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Opinion: Why can't Americans be honest about the Civil War?

alan bean
Alan Bean

By Alan Bean

(ABP) -- As we commemorate the 150th anniversary of the Civil War, a new Harris Interactive Poll suggests that 54 percent of Americans believe the South seceded over states rights, not slavery. That would have been news to the folks at the helm of the Confederacy.

Consider this lead quote from A Declaration of the Immediate Causes which Induce and Justify the Secession of the State of Mississippi from the Federal Union:

"Our position is thoroughly identified with the institution of slavery -- the greatest material interest of the world. Its labor supplies the product which constitutes by far the largest and most important portions of commerce of the earth. These products are peculiar to the climate verging on the tropical regions, and by an imperious law of nature, none but the black race can bear exposure to the tropical sun. These products have become necessities of the world, and a blow at slavery is a blow at commerce and civilization. That blow has been long aimed at the institution, and was at the point of reaching its consummation. There was no choice left us but submission to the mandates of abolition, or a dissolution of the Union, whose principles had been subverted to work out our ruin."

A CNN/Opinion Research Corporation Poll provides results almost as skewed:

When asked the reason behind the Civil War, whether it was fought over slavery or states' rights, 52 percent of all Americans said the leaders of the Confederacy seceded to keep slavery legal in their state, but a sizeable 42 percent minority said slavery was not the main reason why those states seceded.

"The results of that question show that there are still racial, political and geographic divisions over the Civil War that still exist a century and a half later," CNN Polling Director Holland Keating said.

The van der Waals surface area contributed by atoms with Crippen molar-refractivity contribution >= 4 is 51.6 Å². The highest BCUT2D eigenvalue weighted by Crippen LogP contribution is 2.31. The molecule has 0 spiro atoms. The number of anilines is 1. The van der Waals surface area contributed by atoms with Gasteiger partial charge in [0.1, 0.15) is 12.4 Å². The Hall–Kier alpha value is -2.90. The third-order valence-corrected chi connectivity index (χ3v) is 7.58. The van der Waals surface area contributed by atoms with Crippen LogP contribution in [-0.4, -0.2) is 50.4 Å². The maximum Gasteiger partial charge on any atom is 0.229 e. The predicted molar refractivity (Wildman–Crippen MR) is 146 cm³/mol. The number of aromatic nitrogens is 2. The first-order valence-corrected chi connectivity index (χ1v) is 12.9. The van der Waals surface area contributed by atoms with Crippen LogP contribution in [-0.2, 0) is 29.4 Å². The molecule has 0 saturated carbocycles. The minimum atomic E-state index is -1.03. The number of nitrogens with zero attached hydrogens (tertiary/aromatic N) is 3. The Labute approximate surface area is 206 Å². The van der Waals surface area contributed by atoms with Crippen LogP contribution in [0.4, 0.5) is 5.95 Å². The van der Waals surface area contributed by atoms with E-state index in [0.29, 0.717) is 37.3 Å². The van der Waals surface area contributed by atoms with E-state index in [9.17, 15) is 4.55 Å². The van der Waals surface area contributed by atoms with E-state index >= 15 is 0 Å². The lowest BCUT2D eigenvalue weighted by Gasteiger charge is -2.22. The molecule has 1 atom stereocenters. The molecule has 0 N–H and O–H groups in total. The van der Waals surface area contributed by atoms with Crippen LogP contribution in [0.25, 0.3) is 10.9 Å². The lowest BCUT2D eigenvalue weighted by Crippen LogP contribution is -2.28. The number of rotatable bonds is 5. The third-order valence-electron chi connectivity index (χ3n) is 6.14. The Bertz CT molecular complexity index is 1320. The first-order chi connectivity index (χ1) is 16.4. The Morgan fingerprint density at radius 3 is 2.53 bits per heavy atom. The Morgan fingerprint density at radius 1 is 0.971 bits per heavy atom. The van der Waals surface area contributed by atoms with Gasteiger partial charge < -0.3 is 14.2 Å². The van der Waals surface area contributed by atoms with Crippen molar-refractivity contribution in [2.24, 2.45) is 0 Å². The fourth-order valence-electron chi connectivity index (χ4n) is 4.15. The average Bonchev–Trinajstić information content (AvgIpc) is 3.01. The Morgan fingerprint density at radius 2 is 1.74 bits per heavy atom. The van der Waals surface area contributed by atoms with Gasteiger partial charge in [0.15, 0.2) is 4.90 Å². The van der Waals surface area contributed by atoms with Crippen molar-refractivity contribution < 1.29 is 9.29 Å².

A recent Tine essay asks why Americans, 150 years after the shooting stopped, are so unwilling to admit that slavery was the primary issue and why so many white Americans identify with the Lost Cause.

David von Drehle points out that for 20 years after the end of the Civil War, most Americans, North and South, were too traumatized by the carnage to ask hard questions about what it was all about. Then came a self-serving treatise from Jefferson Davis arguing that the South fought to preserve a treasured way of life against Yankee aggression. The myth of the Lost Cause was born and has never died.

The essay asserts that prior to the end of the Second World War, American historians (and Hollywood producers) showed great sympathy for the Southern position and that the assumption of black inferiority shaped the mainstream academic consensus until the 1950s.

Von Drehle doesn't argue that most soldiers in gray were consciously fighting to preserve slavery or that most Yankee soldiers were fervent abolitionists. But he reminds us that the Founding Fathers left it to later generations to work out the slavery issue. The North and South muddled along pretty well until the age of western expansion raised the stakes.

Ultimately, he suggests:

"The Union and slavery had become irreconcilable. The proposition on which the revolutionaries of 1776 had staked their efforts -- the fundamental equality of individuals -- was diametrically opposed by the constitution of the new Confederacy. 'Our new government is founded upon exactly the opposite idea; its foundations are laid, its cornerstone rests, upon the great truth that the negro is not equal to the white man; that slavery, subordination to the superior race, is his natural and normal condition,' explained Confederate Vice President Alexander Stephens. In other words, the warring sides had stripped their arguments to first principles, and those principles could no longer be compromised."

It is refreshing to hear VP Stephens telling it like it was.

I can't help feeling that our contemporary prophets of American colorblindness, 50 years on, will sound very much like the bigoted Ivy League historians who so recently took up cudgels for white supremacy because the price of doing otherwise was unacceptable.

Alan Bean, an ordained American Baptist minister, directs Friends of Justice, a non-profit agency based in Arlington, Texas, dedicated to ending mass incarceration and respecting human dignity in the criminal-justice system. This commentary is adapted from his blog.

Published May 14, 2011

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